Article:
Why might these well-intended programs be so underused, with the exception of RAPID grants in one year (2020)? Why would NSF officials tell Science that program officers are nervous about making grants outside of peer review?
Let’s look to a theory from a respected thinker in Silicon Valley (Shreyas Doshi, who has worked at Stripe, Twitter, Google, and Yahoo):
Apple pie positions.
What does that mean? It’s like the cliche “motherhood and apple pie”—things that everyone likes, or least that no one wants to publicly criticize. Apple pie positions are ideas or statements that seem like common sense in an organization, and that no one can argue against, but that can often have perverse results in that they can bog everyone down in bureaucracy and stagnation.
Doshi gives several examples here and here. Imagine a business meeting where an important topic is being discussed. Everyone seems near a decision, but then someone who is trying to look intelligent says, “Don’t we need more executive buy-in on this idea?”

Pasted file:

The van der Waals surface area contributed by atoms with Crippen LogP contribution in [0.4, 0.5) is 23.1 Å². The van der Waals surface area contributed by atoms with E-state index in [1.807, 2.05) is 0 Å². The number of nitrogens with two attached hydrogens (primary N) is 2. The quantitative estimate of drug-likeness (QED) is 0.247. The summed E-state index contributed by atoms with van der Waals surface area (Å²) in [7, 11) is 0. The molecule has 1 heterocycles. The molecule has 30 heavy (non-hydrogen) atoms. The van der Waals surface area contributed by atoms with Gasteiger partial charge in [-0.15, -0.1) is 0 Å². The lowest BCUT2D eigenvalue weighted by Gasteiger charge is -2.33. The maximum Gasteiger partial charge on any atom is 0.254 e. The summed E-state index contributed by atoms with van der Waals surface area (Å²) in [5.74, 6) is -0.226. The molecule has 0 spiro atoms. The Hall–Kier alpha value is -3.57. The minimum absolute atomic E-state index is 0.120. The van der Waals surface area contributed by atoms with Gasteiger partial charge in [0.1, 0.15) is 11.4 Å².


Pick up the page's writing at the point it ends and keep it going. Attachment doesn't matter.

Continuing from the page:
That’s an apple pie position, according to Doshi. Who is going to oppose executive buy-in at that point? After all, what if the main VP or CEO hears that you spoke up in a meeting to say that their input wasn’t needed?
So everyone sits back and waits for the VP or CEO to be briefed in further meetings. Who knows what will occur next, or how long it will take. As a result, an important decision is held up in order to have further meetings that may not have been necessary. If that happens time and time again, the business will lose the ability to act quickly and decisively.